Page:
You may have read the recent Wall Street Journal article
about Fernando Rosales. He is the Huntington Park, California, businessman
who makes his money dispensing legal and financial advice to immigrants,
even though he is not a lawyer or a financial professional. While
his customers might be better served by going to a lawyer or their
credit union instead, Mr. Rosales and other similar one-stop-shops
in Latino neighborhoods do brisk business because they are trusted
in a way that the professionals are not.
When my father first came to this country, I remember
that he refused to open a bank account. He simply did not trust
the banks. His distrust became my burden, since every month, I was
the one who had to drive to each of the utility offices, one after
the other, and pay our bills - in cash. This went on until I realized
that all of this time spent driving was cutting into my social life,
and I finally told my father, "No mas."
Many Latinos who do not feel comfortable doing business
with a bank are more at ease with a credit union, however. The rise
in the number of credit unions specifically seeking out Latino customers
The work of community development credit unions is
especially important. By reaching into minority areas and helping
the underserved find affordable credit, you serve a critical function
in supporting minority homeownership. Your work is helping to make
low-income and minority communities better places to live and raise
a family. And I want to commend you for all of your efforts to help
a vulnerable population avoid predatory lending.
I am proud to announce that we are taking action today
to expand the partnership between HUD and the credit unions that
support this nation's low-income and minority communities.
HUD is signing an agreement with the National Federation
of Community Development Credit Unions that says we believe strongly
in your mission, and that by working closely together, we can encourage,
inspire, and bring new opportunities to America's underserved communities.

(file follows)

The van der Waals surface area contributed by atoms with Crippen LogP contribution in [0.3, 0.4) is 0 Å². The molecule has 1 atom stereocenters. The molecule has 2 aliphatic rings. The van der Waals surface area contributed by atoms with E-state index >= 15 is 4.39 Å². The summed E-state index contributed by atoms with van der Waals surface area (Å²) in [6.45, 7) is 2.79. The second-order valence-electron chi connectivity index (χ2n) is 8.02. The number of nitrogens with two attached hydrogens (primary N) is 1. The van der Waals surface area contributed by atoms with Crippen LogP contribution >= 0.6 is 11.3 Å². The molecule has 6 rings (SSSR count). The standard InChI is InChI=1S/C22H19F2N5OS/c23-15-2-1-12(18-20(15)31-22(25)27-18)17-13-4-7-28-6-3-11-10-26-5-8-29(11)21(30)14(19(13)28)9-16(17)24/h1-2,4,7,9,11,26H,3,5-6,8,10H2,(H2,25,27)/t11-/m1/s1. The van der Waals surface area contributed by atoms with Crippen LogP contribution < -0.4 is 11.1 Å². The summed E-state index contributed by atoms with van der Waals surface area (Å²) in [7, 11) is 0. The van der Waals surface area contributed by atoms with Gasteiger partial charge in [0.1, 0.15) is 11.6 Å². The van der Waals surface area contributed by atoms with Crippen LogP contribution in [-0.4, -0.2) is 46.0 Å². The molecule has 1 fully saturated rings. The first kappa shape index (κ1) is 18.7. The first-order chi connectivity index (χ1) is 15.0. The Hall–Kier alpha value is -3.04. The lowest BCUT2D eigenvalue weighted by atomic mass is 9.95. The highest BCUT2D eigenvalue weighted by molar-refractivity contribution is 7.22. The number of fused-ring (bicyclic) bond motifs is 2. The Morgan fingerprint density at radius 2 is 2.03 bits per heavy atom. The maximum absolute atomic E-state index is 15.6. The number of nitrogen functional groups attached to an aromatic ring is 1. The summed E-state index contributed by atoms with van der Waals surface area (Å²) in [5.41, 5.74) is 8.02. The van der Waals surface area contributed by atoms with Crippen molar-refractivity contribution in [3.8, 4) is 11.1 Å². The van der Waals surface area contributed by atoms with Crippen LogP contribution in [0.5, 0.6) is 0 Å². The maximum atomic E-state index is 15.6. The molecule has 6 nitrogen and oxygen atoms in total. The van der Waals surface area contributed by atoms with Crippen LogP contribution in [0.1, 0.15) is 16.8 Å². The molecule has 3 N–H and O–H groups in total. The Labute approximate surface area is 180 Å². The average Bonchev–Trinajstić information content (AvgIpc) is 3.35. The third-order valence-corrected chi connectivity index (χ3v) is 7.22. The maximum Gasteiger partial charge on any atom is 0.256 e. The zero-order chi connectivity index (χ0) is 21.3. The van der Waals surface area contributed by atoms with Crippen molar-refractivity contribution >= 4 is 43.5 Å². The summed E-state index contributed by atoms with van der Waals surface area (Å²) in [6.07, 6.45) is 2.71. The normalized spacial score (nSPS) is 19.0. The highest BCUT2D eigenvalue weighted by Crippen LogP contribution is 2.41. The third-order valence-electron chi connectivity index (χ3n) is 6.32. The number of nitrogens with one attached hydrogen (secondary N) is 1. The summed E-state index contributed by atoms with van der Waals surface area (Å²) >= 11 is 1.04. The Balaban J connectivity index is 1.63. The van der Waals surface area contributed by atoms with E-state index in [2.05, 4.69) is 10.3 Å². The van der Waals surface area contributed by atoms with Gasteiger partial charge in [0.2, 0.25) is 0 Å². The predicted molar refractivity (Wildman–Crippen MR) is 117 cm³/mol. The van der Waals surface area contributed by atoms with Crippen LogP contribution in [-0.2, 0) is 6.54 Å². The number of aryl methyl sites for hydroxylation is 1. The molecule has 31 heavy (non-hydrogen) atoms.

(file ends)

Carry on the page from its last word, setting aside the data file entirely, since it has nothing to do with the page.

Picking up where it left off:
As partners, we will boost minority homeownership.
We will encourage and extend the reach of faith-based social service
providers who do so much good in our communities. We will combat
predatory lending. And we will work to bring new financial services
to residents of the colonias.
One specific area this agreement will address is the
cost for workers in the U.S. to send funds - remittances - back
to Mexico. President Bush and President Fox have discussed this
issue and agree that it is important to reduce the transaction costs
that are significantly lowering the value of remittances to Mexico.
We greatly appreciate the assistance of the Federation in helping
to address this important issue.
The agreement we sign today represents a wonderful
opportunity for HUD to help America's community development credit
unions serve more people. I look forward to seeing what we can accomplish
I mentioned the colonias. I would like to describe
some of what HUD is doing to improve the lives of the millions who
make their homes along the U.S./Mexico border.
In HUD's budget for the next fiscal year, I have proposed
dedicating $16 million to establish a Colonias Gateway Initiative.
Through this new Gateway, we will fund a regional non-profit organization
to meet locally identified needs and help colonias residents access
affordable housing, develop the job skills needed to attract high-skills
employment, and create micro-lending and other economic development
projects. Because many residents are immigrants and unaware of their
rights under the Fair Housing Act, we will also target funds to
agencies that work to combat housing discrimination.
The Gateway will complement the Colonias Task Force
I created last year to make HUD programs work better in the border
region. I want to stress that the Gateway will make HUD a partner
with the local folks who really know what is happening in the border
My Deputy Assistant Secretary, Anna Maria Farias,
will be participating in a panel discussion later. She is anxious
to share with you more details about our work in the colonias.
From the growing number of Latino-run businesses,
to the popularity of Latino-themed newspapers, magazines, and television
shows, to the increased involvement by Latinos in the political
process, we have a profound influence today in American society.
And this has given us new opportunities to make our families and
communities stronger than ever before.
By supporting and encouraging economic development
that produces good homes and good jobs, you - the credit unions
that serve the Latino community - play a key role in turning these
opportunities into success stories.
And HUD has a critical role in revitalizing troubled neighborhoods,
by supporting the development of affordable homes and pursuing public-private
partnerships that create economic opportunities for more Americans.
Together, we can help to inspire a new era of prosperity
for Latinos in this nation.
As men and women whose mission is to provide credit
to America's fastest growing, often underserved communities, you
make a difference for Latino families. Continue your good work.
HUD is pleased to work in partnership with you.
Muchas gracias por su invitación para reunirme
con ustedes el día de hoy. Les agradezco mucho, el servicio
que brindan a la comunidad Latina y espero tener la oportunidad
de que nos podamos reunir nuevamente.
Content Archived: March 16, 2010